Tuesday, August 07, 2007

To Kill or Not to Kill?

It's time to speak of war. Or, if you wish, "sactioned killing." Warring, is, of course, older than civilization, and intrisic to most life-forms on this planet. Whether we speak of the hummingbird battles on my back deck (where, although feeders are everywhere, my little hummers spend half their energy "defending" the feeder they've chosen as theirs!) - Or whether we speak of Iraq, Afganistan or Darfur - war is still the primary way that the denizens of Earth resolve their disputes. Humans have created an Art Form of it, perfecting strategies and weapons with immense skill, ever escalating the stakes.
We now possess the ability to destroy the entire earth ten times over, and still we press on, tirelessly working to surpass both our enemies and our friends in the ability to annihilate the mostest the fastest.
Why? Because there are evil forces out there, threatening our very existence (as if we don't ourselves?) who can only be stopped if we slaughter enough of "them" to bring them to their knees. Of couse, plenty of our own get slaughtered in the process; nearly all of them our youngest, healthiest and brightest - who die on the battlefield, or limp home, wounded in body and soul, a permanent drain on the medical resources of the country and unlikely to ever make the contributions to their families and their society that they might have.
So; I must ask - when do we become civilized enough to realize that there must be (or, must be) a better solution than war?

Powder keg

Sunday, August 05, 2007

Back from the Wars

I'm sorry for the long silence! Actually, I've been on what we'll call medical leave; several surgeries to correct some increasingly debilitating problems. It was long, tedious and a bit grueling, but I'm well on my way back to life as it should be. The summer is waning; at least here in the high country, where Labor Day signals the beginning of autumn. My hummingbird count is around fifteen, busily draining the sugarwater from my five feeders. The Rufouses (named for their rusty-redness) have made their late-summer appearance; they are aggressively territorial and greedy, so the deck is now often the scene of whirring hummer-wars. Quite amazing little creatures; they are unendingly delightful to watch.
I suppose we could call this post a "soft re-entry" - perfect for such a splendid, sunny summer morning. I'll get to more serious topics later!


Sunday, May 13, 2007

Happy Mother's Day

My days, lately, have been much too full, to give my blog the time it deserves!
But, on this significant day; if you are amother, I hope you feel loved and apprciated. If you have a mother, make sure she feels that way.
I'd like to share an excerpt from Khalil Gibran's "The Profit" which pretty much sums up my feelings about motherhood.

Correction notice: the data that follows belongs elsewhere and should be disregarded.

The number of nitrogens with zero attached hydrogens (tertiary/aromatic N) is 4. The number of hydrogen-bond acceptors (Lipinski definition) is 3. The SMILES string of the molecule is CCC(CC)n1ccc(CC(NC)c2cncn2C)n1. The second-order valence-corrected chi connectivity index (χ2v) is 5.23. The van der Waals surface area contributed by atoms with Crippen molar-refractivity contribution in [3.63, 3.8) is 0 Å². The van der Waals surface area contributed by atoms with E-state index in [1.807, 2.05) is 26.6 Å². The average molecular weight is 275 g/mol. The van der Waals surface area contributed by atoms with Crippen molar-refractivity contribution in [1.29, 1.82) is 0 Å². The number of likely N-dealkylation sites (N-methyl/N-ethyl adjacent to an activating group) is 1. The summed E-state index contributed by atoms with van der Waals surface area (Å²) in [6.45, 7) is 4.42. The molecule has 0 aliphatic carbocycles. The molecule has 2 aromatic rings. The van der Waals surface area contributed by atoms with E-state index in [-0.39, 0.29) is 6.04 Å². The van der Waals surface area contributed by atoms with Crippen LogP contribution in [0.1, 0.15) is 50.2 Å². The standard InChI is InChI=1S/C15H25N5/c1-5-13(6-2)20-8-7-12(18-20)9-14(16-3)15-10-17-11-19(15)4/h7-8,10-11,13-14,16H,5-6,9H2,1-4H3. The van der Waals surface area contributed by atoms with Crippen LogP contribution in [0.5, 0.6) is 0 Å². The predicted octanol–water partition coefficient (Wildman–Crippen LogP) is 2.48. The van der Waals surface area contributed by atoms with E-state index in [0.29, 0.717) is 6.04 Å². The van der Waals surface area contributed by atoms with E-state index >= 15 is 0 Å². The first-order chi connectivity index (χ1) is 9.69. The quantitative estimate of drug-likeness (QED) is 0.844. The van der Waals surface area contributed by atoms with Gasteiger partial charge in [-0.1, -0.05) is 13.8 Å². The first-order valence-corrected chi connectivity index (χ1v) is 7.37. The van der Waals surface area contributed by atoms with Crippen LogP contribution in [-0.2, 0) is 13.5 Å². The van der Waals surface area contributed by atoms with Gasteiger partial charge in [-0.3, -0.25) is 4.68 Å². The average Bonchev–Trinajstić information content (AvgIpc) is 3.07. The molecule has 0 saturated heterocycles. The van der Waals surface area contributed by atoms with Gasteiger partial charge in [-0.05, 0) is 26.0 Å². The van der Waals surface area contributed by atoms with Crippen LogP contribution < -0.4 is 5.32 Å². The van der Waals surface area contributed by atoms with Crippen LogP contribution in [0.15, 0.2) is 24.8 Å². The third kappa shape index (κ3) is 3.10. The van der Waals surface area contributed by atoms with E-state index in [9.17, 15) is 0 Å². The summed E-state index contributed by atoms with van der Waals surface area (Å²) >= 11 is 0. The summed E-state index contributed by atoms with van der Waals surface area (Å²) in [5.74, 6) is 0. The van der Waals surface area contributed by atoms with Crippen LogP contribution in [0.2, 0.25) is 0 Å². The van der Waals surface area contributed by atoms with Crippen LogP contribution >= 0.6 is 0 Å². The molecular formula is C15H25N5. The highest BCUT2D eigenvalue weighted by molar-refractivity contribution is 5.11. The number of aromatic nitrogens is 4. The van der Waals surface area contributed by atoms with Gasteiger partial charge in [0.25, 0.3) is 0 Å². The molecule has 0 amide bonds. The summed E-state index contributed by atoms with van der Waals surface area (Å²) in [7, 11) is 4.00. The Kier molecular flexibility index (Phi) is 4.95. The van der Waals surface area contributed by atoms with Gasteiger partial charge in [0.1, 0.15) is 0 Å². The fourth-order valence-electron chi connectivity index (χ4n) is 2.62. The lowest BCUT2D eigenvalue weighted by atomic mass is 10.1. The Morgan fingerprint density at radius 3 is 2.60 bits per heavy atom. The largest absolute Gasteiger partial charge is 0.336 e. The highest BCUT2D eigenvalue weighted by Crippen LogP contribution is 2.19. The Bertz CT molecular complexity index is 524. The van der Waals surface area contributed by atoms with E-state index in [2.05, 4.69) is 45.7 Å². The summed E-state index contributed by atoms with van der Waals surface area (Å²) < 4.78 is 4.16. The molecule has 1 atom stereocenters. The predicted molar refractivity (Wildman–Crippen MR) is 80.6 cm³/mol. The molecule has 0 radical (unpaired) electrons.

“Your children are not your children.
They are the sons and daughters of life’s longing for itself.
They come through you but not from you,
And though they are with you yet they belong not to you.

You may give them your love but not your thoughts,
For they have their own thoughts.
You may house their bodies but not their souls,
For their souls dwell in the house of tomorrow, which you cannot visit,

even in your dreams.
You may strive to be like them, but seek not to make them like you.
For life goes not backward nor tarries with yesterday.
You are the bows from which your children as living arrows are sent forth.”

Finally, if you're not a mother, and don't have one, either, call somebody else's mother and wish her a happy day!

Tuesday, March 20, 2007

Feeling Like a Bit of Fluff?

George Smoot, winner of the 2006 Nobel Prize for Physics, explains that our view of the universe has become exponentially more complex in just the past decade. Smoot's work is part of a revolution that has forced cosmologists to confront a universe wholly unlike any they've ever known - one where only 4% is the kind of matter we have always assumed it to be; that is, the kind that makes up you, me, all the planets and stars in our galaxy, and in all 125 billion galaxies beyond. Let me repeat that; 4%. The other 96% is . . .?
Cosmologists refer to it as "dark" - meaning unknown for now, and possibly forever.

Here's what that means: we are not at the center of anything. We're not even made up of the same stuff as most of the rest of everything.

Lawrence Krauss, a theorist at Case Western University, put it bluntly; "If you got rid of us, and all the stars and all the galaxies and all the planets and all the aliens and everybody, then the universe would remain largely the same. We're completely irrelevant."

So, how important are you feeling right about now?

Friday, March 02, 2007

Thought for March

Whatever you are,
be a good one.
A. Lincoln

Have You Googled Yourself Lately?

It helps to have a slightly uncommon name, but in any event, it can be quite an experience to see what googling your name elicits. One thing that mystifies me; I usually get differeent results. I've published numerous articles in periodicals, and posted several requests for genealogical leads, and sometimes quite a few of them pop up. Other times the stuff is quite different. Of course, my name isn't that unusual; I've found quite a bit that pertains to total strangers. But the most intriguing is that my name shows up on German (at least Germanic) porno sites. I don't even want to delve into that one.
So, go check up on yourself - it might be a real eye-opener.

Powder (Puffily!)

Wednesday, February 28, 2007

So Much for Proofing

The following post should have been: "What I'm Talking About" - of course, maybe, subconsciously I meant "Taking"!

Powder (Puff)

What I'm Taking About

The following, from a brochure by the Freedom From Religion Foundation, is an excellent introduction to the concept of Freethinking. It isn't a position you are necessarily expected to embrace, but, if you follow my blog, you need to at least understand the position behind my thoughts (at least the philosophical ones.)


What Is A Freethinker?
A Freethinker is a person who forms opinions about religion on the basis of reason, independently of tradition, authority, or established Belief. Freethinkers include atheists, agnostics, secular humanists and ratio­nalists.
No one can be a freethinker who demands conformity to a bible, creed, or messiah. To the freethinker revelation is invalid and orthodoxy is no guaran­tee of truth.

What Is A Freethinker's Basis For Knowledge?
Freethinkers are naturalistic. Truth is the degree to which a statement corresponds with reality. Reality is limited to that which is directly perceiv­able through our natural senses or indirectly ascertained through the proper use of reason.